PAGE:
"Dialogue can be a double-edged sword, because you can get lost in it. You can look at a story that’s not quite working and you can spend days and weeks rewriting the dialogue, and it doesn’t make any difference to the story. It’s still not working, even though the dialogue is sparkling. And the reason it doesn't work is to do with a much deeper thing, which is structure. The most important thing of all in dialogue is not the text at all, but the subtext. That’s where the deeper meaning is conveyed."
On getting stuck
"Every single project I’ve ever worked on, I’ve got to a point where I think, ‘I can’t resolve this.’ Or, I’ve finished it, and I don’t like it. I’ve finished but I’m too embarrassed to show anybody. It just happens every single time. I don’t think there’s any project I’ve ever worked on where I haven’t at some point looked at it in despair, thinking, ‘I have no idea what I’m going to do. I have no idea how I’m going to resolve this.’ Eventually, of course, you do."
ISSUE 3: MARGO LANAGAN
On starting out
“I embarked on the huge Fantasy Brick… it’s an exercise in over-world-building. [laughs] I built this incredible series of cultures and histories and wars and communities and landscapes, and it just got to the point where I couldn’t move a story through it. I just couldn’t keep track of it. I worked on that for about three years, toiling away, going past my deadline year after year. In the end I threw up my hands and ran away to Clarion West, a six-week short-story workshop for science fiction and fantasy writers in America."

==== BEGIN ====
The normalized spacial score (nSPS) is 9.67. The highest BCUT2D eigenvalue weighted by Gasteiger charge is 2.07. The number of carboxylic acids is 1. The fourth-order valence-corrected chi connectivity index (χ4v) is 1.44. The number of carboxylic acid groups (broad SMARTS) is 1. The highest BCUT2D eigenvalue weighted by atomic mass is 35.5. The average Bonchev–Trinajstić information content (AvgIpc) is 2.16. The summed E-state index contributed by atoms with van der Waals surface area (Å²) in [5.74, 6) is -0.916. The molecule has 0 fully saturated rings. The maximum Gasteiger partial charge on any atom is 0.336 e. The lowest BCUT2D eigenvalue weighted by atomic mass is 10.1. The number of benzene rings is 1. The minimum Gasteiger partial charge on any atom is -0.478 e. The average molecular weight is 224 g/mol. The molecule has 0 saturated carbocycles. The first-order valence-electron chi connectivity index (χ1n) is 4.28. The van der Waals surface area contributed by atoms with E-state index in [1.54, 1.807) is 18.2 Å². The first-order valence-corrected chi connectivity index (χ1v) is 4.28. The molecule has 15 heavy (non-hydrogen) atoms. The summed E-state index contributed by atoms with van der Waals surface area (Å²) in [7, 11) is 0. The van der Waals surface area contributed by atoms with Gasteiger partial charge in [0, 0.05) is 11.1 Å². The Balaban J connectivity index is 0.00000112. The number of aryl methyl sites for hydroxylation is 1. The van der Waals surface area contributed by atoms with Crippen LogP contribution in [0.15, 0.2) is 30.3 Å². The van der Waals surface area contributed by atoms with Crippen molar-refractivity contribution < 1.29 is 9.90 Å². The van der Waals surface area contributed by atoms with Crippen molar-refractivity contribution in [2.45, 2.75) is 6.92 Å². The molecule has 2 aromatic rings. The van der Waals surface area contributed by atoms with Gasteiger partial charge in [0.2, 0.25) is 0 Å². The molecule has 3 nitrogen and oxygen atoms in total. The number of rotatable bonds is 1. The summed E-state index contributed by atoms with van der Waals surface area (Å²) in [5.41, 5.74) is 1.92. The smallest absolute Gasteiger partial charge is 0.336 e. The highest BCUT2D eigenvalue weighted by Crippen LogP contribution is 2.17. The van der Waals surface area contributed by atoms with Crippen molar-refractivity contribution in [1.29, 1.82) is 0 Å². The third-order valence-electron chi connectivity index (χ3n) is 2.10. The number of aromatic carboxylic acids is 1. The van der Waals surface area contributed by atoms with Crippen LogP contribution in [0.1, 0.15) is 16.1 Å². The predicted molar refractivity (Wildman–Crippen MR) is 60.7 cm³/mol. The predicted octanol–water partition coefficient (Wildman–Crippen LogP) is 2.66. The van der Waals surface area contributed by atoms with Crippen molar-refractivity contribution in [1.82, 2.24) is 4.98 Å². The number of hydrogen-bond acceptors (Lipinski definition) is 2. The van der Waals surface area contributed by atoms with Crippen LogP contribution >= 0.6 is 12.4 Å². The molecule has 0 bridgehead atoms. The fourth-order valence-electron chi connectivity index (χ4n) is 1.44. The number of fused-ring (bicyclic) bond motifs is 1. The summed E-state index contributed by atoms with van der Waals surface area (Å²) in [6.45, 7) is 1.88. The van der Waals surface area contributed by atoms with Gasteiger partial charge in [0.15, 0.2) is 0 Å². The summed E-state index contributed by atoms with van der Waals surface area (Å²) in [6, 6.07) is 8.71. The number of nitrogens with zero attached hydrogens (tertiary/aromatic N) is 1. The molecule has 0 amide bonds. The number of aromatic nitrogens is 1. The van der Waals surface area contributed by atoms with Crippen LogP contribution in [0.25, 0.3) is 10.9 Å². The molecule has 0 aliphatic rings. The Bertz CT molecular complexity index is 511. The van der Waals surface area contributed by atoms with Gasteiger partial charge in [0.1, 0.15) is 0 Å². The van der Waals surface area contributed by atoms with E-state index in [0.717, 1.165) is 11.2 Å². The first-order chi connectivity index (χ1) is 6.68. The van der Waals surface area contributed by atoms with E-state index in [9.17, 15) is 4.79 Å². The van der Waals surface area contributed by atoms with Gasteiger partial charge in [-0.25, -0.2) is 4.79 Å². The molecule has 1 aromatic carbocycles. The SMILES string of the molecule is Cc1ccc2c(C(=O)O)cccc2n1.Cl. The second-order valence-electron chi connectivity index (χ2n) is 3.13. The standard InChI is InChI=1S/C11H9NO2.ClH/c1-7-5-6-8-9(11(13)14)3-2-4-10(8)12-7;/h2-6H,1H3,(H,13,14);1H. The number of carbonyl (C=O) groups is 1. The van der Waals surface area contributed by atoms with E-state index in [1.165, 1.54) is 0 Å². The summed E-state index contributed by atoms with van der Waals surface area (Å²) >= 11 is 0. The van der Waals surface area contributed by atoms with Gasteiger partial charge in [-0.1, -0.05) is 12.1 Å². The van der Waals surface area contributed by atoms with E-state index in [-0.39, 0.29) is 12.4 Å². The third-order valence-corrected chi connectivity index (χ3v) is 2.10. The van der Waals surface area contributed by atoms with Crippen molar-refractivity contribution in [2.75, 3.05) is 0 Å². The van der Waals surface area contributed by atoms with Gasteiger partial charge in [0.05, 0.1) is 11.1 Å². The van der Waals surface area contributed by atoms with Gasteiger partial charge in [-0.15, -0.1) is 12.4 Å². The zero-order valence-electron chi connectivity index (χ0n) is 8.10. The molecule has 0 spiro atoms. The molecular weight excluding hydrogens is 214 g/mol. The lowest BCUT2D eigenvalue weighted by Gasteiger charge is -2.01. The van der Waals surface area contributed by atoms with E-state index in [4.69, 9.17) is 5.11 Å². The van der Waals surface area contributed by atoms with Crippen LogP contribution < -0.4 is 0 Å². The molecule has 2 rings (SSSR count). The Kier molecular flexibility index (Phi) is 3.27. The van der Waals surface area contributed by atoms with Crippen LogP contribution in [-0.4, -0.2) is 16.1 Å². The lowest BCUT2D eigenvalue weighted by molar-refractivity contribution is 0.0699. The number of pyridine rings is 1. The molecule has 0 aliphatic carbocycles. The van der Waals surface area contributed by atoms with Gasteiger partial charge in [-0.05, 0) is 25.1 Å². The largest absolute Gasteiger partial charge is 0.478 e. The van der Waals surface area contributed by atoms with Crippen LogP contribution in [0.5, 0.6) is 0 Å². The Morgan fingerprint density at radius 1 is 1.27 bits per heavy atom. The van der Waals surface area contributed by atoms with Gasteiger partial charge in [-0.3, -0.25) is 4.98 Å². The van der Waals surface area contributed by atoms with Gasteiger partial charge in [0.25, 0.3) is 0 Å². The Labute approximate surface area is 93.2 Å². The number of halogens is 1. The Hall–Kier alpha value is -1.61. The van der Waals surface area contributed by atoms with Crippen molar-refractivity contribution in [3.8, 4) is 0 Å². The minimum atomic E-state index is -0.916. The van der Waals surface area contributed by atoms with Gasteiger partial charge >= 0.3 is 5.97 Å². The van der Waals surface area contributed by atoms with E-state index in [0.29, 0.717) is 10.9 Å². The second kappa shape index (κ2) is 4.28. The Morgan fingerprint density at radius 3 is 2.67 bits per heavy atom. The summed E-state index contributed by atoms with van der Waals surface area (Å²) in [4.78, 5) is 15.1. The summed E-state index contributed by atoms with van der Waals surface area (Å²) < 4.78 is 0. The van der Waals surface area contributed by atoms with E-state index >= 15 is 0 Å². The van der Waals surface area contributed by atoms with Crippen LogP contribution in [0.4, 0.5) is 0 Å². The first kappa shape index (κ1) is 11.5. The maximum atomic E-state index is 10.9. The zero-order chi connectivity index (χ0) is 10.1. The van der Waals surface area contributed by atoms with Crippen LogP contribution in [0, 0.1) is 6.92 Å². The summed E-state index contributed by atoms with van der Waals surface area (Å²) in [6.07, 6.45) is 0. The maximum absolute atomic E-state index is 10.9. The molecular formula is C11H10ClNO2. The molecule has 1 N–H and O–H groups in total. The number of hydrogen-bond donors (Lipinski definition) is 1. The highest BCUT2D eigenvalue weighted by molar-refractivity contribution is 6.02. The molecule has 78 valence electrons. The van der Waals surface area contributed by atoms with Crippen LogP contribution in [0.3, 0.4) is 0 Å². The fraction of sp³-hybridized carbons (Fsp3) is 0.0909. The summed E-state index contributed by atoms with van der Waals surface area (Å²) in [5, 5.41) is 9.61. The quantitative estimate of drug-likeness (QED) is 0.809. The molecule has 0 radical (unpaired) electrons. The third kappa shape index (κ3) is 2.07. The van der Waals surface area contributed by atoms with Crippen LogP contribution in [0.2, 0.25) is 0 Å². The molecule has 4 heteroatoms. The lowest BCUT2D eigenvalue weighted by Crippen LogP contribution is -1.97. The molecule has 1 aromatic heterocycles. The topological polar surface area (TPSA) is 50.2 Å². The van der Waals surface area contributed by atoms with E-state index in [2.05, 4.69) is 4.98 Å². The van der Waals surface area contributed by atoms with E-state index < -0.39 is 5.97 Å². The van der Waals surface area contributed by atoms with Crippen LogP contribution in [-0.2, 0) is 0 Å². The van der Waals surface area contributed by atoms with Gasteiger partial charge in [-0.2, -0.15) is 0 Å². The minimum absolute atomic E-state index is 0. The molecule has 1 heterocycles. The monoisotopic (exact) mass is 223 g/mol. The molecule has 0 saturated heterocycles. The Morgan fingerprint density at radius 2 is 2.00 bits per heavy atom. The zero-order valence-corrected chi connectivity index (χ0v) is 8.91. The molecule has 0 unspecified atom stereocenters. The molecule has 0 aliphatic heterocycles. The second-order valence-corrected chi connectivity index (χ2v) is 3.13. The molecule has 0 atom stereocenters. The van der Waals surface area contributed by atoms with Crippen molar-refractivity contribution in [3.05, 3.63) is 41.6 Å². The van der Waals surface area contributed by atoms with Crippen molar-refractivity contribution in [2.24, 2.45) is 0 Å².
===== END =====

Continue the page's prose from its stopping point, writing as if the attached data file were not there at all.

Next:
On breaking through
"And that’s when I decided, ‘This is never going to happen. I am obviously not ever going to make a living as a writer, so just stop thinking of it like that. Just write the stories that are demanding to be written, rather than thinking of an idea and then thinking: audience, okay how do I pitch this to them?’ I decided to just write the stuff that needed to be coughed up, vomited up …That was how the stories in Black Juice mainly got written—and they were the ones that really started working for people, because I was putting more of myself into them."
"No, not any more. I’m not fearful... When I got to the end of my draft, that was the only time I would let myself go back and reread. And then, rereading the whole thing, I couldn’t spot the days that had been so bad. I realised my feelings are completely unreliable when it comes to judging my own work at that level, from the middle of it. I just forge on, and then come back later and see the thing as a whole. I don’t really even bother now, thinking ‘I wrote terrible stuff, I wrote shit’."